In this case, Lemko claims that both insurers' CGL and umbrella policies, which covered " property damage" liability and " advertising injury" liability, apply to its costs of defending the Motorola lawsuit. (Lemko does not seek indemnification for the settlement amount.) Lemko further argues that Federal's D & O policy covers those costs under its " wrongful acts" provision. The insurers each argue that there is no coverage under their policies for the events that are set forth in the Motorola pleadings, and further, that the policies affirmatively exclude coverage.

A. Property Damage Liability

As set forth above, both insurers' CGL policies cover liability for " property damage," similarly defined, and the same analysis applies to both. To prevail against either insurer based on these policies, Lemko must show that the Motorola complaint alleges that during the applicable policy period, Motorola suffered " physical injury to tangible property" or " loss of use of tangible property that is not physically injured," caused by an " occurrence." Cincinnati argues that coverage does not apply under the plain language of the policy. Both insurers also argue that the exclusion for " expected or intended injury" precludes coverage.

Cincinnati contends that the Motorola complaint does not allege any property damage, and it points in particular to Lemko's answers to contention interrogatories asking which specific allegations in the Motorola complaint arguably pertained to " property damage." Lemko identified 32 paragraphs from the TAC, but the Court agrees with Cincinnati that all but three of those paragraphs plainly do not

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allege property damage.[3] The three remaining paragraphs (¶ ¶ 55, 59, and 144) are the sole foundation for the property damage argument Lemko advances in its own summary judgment motion and its response to Cincinnati's motion. Lemko's case for " property damage" coverage depends solely on allegations that in accessing Motorola's computers to obtain and transfer trade secrets and confidential information, the Lemko defendants " knowingly and recklessly caus[ed] damage and loss by impairing the integrity and/or availability of the Motorola proprietary trade secrets and confidential information and the Motorola protected computers." See Motorola TAC ¶ ¶ 54, 59 (emphasis added). The final allegation (which appears only within a count of the complaint that Lemko successfully had dismissed for failure to state a claim) similarly states that at an unspecified time, and as a result of the unauthorized access and transmission of data, " defendants . . . intentionally and without authorization, recklessly caused damage and loss to the secure protected computers of Motorola and/or other protected computers)." TAC ¶ 144.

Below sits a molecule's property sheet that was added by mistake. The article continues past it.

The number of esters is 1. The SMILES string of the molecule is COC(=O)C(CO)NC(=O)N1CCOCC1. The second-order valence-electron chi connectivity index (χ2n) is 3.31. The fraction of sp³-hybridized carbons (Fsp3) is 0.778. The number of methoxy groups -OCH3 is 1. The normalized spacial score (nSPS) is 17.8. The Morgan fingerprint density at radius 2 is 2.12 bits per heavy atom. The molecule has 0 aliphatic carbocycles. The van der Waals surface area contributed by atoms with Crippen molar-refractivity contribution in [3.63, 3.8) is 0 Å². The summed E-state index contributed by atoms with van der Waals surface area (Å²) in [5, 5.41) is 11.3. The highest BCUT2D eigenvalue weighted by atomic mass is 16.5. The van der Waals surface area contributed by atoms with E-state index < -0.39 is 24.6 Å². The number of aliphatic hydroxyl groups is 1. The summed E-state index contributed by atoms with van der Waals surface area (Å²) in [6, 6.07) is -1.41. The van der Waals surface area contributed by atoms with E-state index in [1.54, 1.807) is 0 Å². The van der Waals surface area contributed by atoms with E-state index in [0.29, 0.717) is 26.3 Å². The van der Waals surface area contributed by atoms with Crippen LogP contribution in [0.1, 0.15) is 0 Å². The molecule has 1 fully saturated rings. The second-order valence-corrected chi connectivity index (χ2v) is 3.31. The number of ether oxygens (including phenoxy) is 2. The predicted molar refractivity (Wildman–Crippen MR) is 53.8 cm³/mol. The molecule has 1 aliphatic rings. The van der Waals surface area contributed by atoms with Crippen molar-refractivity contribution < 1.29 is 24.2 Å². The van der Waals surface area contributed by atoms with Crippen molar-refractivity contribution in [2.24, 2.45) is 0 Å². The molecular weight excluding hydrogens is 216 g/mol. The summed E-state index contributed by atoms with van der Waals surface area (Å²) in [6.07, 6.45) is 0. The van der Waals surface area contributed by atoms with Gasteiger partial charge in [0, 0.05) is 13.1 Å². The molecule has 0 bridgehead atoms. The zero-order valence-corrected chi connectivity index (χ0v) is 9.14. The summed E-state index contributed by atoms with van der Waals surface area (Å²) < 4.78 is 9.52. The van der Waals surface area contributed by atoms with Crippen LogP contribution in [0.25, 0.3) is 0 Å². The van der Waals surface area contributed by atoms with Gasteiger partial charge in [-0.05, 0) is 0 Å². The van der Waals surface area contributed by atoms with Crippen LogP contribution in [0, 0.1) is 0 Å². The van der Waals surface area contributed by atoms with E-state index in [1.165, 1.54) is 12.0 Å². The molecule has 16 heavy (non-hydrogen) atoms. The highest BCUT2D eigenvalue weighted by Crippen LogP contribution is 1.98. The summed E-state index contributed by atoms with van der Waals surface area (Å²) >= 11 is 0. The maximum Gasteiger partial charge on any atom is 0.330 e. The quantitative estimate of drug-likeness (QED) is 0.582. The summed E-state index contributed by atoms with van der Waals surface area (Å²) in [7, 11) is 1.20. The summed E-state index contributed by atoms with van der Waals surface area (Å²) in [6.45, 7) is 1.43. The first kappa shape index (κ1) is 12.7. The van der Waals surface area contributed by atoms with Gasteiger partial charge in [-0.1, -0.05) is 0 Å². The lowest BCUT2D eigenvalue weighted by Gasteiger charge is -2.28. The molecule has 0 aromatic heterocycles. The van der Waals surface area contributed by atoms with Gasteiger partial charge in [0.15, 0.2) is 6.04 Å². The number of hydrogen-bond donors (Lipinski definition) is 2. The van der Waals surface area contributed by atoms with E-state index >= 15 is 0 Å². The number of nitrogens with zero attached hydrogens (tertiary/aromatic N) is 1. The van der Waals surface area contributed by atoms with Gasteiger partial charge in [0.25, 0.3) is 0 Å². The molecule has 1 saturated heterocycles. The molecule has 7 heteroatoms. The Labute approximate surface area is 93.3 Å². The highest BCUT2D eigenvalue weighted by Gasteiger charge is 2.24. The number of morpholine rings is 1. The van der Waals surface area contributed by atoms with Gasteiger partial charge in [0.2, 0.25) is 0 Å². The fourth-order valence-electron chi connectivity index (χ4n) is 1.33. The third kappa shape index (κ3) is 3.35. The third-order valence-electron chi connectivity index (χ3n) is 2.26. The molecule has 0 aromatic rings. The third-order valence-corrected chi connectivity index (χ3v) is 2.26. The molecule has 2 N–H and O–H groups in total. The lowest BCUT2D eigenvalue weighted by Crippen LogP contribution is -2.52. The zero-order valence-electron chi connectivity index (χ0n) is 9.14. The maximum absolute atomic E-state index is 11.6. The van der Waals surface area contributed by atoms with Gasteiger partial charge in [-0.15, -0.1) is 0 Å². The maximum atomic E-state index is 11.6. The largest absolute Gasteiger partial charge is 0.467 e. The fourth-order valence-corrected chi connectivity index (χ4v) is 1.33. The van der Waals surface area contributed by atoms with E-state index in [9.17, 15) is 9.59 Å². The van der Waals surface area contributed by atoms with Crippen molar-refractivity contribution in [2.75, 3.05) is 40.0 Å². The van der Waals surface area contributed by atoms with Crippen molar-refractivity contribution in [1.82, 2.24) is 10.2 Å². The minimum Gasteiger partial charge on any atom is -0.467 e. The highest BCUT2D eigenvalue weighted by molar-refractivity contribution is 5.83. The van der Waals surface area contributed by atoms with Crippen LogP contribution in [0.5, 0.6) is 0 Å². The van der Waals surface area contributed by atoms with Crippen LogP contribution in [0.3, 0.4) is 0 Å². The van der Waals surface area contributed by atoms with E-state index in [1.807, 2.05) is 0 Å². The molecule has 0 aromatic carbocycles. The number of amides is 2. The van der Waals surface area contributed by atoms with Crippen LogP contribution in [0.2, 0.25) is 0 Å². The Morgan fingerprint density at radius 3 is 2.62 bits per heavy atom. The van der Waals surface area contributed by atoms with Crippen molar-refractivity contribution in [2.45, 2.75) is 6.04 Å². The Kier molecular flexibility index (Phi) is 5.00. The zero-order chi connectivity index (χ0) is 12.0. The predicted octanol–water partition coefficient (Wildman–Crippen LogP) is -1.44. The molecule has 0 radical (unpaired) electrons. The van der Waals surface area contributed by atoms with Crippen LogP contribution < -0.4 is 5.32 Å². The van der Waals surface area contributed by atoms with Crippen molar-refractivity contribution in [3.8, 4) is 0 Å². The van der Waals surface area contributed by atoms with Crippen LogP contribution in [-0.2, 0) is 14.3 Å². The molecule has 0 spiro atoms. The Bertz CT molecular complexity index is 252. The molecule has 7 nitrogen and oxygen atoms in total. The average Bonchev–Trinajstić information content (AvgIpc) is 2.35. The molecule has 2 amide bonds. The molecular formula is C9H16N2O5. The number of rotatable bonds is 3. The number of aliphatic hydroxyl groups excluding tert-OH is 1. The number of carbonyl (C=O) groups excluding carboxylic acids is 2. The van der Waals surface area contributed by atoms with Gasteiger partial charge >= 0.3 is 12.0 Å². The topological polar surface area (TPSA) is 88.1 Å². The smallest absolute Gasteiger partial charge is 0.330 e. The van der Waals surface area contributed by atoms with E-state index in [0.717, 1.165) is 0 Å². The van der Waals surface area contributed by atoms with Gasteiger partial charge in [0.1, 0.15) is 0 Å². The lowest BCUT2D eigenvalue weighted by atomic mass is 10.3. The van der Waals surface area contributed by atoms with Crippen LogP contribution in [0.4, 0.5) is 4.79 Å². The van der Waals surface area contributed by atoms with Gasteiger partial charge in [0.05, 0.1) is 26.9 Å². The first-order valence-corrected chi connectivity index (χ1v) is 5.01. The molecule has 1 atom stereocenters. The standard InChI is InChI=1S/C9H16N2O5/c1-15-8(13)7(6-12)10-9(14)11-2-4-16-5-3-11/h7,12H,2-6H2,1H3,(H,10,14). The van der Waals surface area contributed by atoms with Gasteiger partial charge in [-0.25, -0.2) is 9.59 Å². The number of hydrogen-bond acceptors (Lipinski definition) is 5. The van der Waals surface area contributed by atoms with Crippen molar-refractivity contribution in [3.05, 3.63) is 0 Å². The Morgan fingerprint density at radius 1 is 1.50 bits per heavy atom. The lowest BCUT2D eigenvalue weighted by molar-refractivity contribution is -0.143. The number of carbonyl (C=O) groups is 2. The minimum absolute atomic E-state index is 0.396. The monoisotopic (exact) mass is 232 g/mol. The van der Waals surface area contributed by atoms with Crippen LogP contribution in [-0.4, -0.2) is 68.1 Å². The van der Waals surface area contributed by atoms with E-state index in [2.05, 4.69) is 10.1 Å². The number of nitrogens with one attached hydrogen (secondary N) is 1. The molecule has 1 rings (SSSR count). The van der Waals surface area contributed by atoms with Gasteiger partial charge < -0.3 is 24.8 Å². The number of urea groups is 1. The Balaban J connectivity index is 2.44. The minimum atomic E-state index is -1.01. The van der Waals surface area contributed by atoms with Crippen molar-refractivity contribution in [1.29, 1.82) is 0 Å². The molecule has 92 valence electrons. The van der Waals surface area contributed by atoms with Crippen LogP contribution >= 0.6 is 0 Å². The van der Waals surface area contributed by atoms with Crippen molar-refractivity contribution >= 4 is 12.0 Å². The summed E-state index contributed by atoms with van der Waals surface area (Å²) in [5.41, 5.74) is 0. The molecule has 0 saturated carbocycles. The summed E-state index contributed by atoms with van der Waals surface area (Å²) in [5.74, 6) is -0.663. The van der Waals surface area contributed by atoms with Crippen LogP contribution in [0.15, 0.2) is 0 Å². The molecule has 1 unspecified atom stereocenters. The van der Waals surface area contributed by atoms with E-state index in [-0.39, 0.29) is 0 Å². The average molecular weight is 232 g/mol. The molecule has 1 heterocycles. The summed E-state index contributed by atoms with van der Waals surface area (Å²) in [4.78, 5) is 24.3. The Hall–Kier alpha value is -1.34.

Lemko argues that because " property damage" includes " loss of use of tangible property that is not physically injured," the Motorola complaint's allegations that the " integrity and/or availability" of " computers" was " impair[ed]," or that " protected computers" suffered " damage and loss" constitute allegations of " property damage." But while the TAC does claim that the actions of several defendants " impair[ed] the integrity and/or availability of .... the Motorola protected computers," (¶ ¶ 54, 59, 144), the statement is an empty conclusion that merely parrots the CFAA statutory requirement of intentional damage to a protected computer and lacks any factual support that would make the claim plausible.[4] Legal conclusions do " not give rise to coverage under the duty to defend." Hartford Ins. Co. v. Kelly, 309 Ill.App.3d 800, 806, 723 N.E.2d 288, 293, 243 Ill.Dec. 256 (1st Dist. 1999). Further, the computer impairment phrase is insufficient to trigger a duty to defend not only because it is conclusory but also because it is " inconsistent with the larger complaint and the detailed allegations" concerning the insured's conduct. National Union Fire Ins. Co. v. Absolute Title Servs., Inc., No. 09 C 04165, 2011 WL 4905660, at *2 (N.D. Ill. 2011).

Discounting the conclusory computer impairment allegation does not run afoul of the teachings that an insurer cannot avoid its duties of defense and indemnification by reference to the core or dominant character of the plaintiff's allegations, and that the insurer must defend if any conduct alleged in the complaint falls within the insurance policy, even if those allegations are only a " subordinate aspect" of the complaint. See Curtis-Universal, Inc. v. Sheboygan Emergency Medical Services, Inc., 43 F.3d 1119, 1122 (7th Cir. 1994). Computer impairment is not a " subordinate aspect" of the allegations concerning misappropriation of Motorola's confidential information; it is no aspect at all.

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The CFAA claim, the source of the boilerplate recitations of impaired availability of computers found in the only three paragraphs that relate to this issue, includes no allegations whatsoever that Motorola was physically unable to use its computers there are no allegations that the operability or availability of the computers was compromised in any way because of the alleged unauthorized access and copying or transmission.[5] Indeed, Motorola did not even discover the unauthorized access for years and continued to use its computers in the meantime without any degradation in performance or availability.